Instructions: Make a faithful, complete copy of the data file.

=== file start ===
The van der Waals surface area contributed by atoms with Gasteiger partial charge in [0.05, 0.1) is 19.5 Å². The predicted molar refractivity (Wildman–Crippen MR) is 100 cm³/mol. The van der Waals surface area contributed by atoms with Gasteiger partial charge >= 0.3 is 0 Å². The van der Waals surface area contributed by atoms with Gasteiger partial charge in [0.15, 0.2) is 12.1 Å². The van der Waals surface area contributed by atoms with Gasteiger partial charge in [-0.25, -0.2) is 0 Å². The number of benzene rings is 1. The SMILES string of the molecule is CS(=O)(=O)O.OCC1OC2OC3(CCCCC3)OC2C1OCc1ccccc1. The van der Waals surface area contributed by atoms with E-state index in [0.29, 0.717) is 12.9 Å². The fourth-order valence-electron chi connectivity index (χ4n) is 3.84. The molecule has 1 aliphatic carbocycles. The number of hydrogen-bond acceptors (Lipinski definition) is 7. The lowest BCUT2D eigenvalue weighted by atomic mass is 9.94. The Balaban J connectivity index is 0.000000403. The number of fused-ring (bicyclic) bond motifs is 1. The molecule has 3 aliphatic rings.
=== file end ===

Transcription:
The van der Waals surface area contributed by atoms with Gasteiger partial charge in [0.05, 0.1) is 19.5 Å². The predicted molar refractivity (Wildman–Crippen MR) is 100 cm³/mol. The van der Waals surface area contributed by atoms with Gasteiger partial charge >= 0.3 is 0 Å². The van der Waals surface area contributed by atoms with Gasteiger partial charge in [0.15, 0.2) is 12.1 Å². The van der Waals surface area contributed by atoms with Gasteiger partial charge in [-0.25, -0.2) is 0 Å². The number of benzene rings is 1. The SMILES string of the molecule is CS(=O)(=O)O.OCC1OC2OC3(CCCCC3)OC2C1OCc1ccccc1. The van der Waals surface area contributed by atoms with E-state index in [0.29, 0.717) is 12.9 Å². The fourth-order valence-electron chi connectivity index (χ4n) is 3.84. The molecule has 1 aliphatic carbocycles. The number of hydrogen-bond acceptors (Lipinski definition) is 7. The lowest BCUT2D eigenvalue weighted by atomic mass is 9.94. The Balaban J connectivity index is 0.000000403. The number of fused-ring (bicyclic) bond motifs is 1. The molecule has 3 aliphatic rings.